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hamlinux

Does anyone have any AWK , SED, GREP, fu for parsing DO billing

February 23, 2017 393 views
Billing

Does anyone have any AWK , SED, GREP, fu for parsing DO billing info (Billing history pdf) to more easily invoice clients?

1 comment
1 Answer

@hamlinux

If you're using Ubuntu, you can install poppler-utils and use pdftotext which will convert a PDF to a text file. You could then process the text file as you see fit.

To keep the layout the same as it's shown on the invoice, you'd use something such as:

pdftotext -layout my.pdf

The above will create a file called my.txt in the same directory, which is the text-based version of the PDF.

Once my.txt is created, you could use something such as:

grep 'droplet-name' my.txt

... and get output that looks something like this:

droplet-name (4GB)                        125     01-01 00:00   01-06 05:21   $7.44
droplet-name (4GB Backup Services)                01-01 00:00   01-06 05:21   $0.37

If you need to get the hours a Droplet was in use, something such as the following would work (very basic example without going in to regex or similar):

grep 'droplet-name (4GB)' my.txt | awk '{print $2}'

You could then grab the total cost (i.e. $7.44) by running:

grep 'droplet-name (4GB)' my.txt | awk '{print $8}'

Essentially, we're just counting the columns which is where $2 and $8 come from.

That being said, once the PDF is converted to text, you may be better of using your programming language of choice to process the data as processing using bash can get a little complex as well as finicky as you need to address various scenarios depending on what you use.

For example, with PHP (chosen as that's what I'm working with right now), we could use something like the mini-script I have below. It's designed to run from the CLI using:

php name-of-script.php

... and accepts three arguments. The first is the name of the file that you've converted to text using the function above, the second being the hostname of the Droplet or the Droplet name, and the third is by default false, but if true is passed as a third argument, instead of returning an array of data, it'll return a json encoded string.

Usage:

php name-of-script.php /path/to/my.txt droplet_name

or

php name-of-script.php /path/to/my.txt droplet_name true
<?php
function getDropletBilling( $file, $droplet, $json = false )
{
    if ( file_exists( $file ) )
    {
        $data = fopen( $file, 'r' );

        if ( $data )
        {
            $client = [];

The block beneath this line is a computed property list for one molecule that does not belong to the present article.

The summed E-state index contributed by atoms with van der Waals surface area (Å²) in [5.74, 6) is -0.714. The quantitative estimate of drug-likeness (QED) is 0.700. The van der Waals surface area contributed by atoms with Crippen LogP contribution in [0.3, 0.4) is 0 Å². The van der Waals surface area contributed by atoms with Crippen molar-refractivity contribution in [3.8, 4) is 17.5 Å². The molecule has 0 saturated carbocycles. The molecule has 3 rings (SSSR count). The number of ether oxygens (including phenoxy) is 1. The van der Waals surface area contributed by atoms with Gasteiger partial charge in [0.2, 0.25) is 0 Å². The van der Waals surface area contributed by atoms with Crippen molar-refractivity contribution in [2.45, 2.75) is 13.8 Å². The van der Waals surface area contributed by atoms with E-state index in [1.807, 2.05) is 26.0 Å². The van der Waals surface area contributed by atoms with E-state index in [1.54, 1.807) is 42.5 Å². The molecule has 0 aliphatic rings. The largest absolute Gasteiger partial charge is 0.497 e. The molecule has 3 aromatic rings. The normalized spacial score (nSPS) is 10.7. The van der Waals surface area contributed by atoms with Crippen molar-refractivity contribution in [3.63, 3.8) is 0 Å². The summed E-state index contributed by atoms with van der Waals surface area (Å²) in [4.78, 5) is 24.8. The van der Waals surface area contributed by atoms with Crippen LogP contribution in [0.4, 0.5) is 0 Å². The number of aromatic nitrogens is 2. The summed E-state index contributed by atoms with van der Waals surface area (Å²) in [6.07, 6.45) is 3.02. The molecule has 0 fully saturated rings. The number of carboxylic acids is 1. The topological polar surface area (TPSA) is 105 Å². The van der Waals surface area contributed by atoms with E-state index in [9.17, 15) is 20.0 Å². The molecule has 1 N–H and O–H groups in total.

while ( ( $line = fgets( $data ) ) !== false )
            {
                if ( strpos( $line, $droplet ) !== false )
                {
                    $dropletData = preg_replace( "/\([^)]+\)/", '', $line );
                    $dropletData = explode( ' ', $dropletData );
                    $dropletData = array_filter( $dropletData );
                    $dropletData = array_values( $dropletData );

                    $client[] = $dropletData;
                }
            }
        }

        fclose( $data );

        if ( false === $json )
        {
            return $client;
        }
        else
        {
            return json_encode( $client );
        }
    }
}

if ( ! empty( $argv ) )
{
    array_shift( $argv );

    $count = count( $argv );

    if ( $count > 3 )
    {
        throw InvalidArgumentException(
            'Function: getDropletBilling() expects two arguments, ' . $count . ' given.'
        );
    }
    else
    {
        if ( $count === 2 )
        {
            return getDropletBilling( $argv[0], $argv[1] );
        }
        else
        {
            return getDropletBilling( $argv[0], $argv[1], $argv[2] );
        }
    }
}

As an example, if you don't pass true, it'll return an array, or multiple arrays depending on how many times droplet_name shows up in the text file. For example:

array(2) {
  [0]=>
  array(7) {
    [0]=>
    string(11) "droplet_name"
    [25]=>
    string(3) "125"
    [30]=>
    string(5) "01-01"
    [31]=>
    string(5) "00:00"
    [34]=>
    string(5) "01-06"
    [35]=>
    string(5) "05:21"
    [38]=>
    string(6) "$7.44"
  }
  [1]=>
  array(6) {
    [0]=>
    string(11) "droplet_name"
    [17]=>
    string(5) "01-01"
    [18]=>
    string(5) "00:00"
    [21]=>
    string(5) "01-06"
    [22]=>
    string(5) "05:21"
    [25]=>
    string(6) "$0.37"
  }
}

If you pass true, which returns a json encoded string, the above will look like:

[{"0":"droplet_name","25":"125","30":"01-01","31":"00:00","34":"01-06","35":"05:21","38":"$7.44\n"},{"0":"droplet_name","17":"01-01","18":"00:00","21":"01-06","22":"05:21","25":"$0.37\n"}]

The results detail:

  • The name of the droplet
  • Date of Creation
  • Time of Creation
  • Date of Destruction
  • Time of Destruction
  • Total Cost

...

Of course, the above is just one way of doing it without the CLI. You may not want to use PHP, and that's, of course, perfectly okay :-). This is just showing you how it could be done. Results could be modified more, though for the purpose of this example, I chose to strip out anything inside (), so the size of the Droplet isn't included in the result set.

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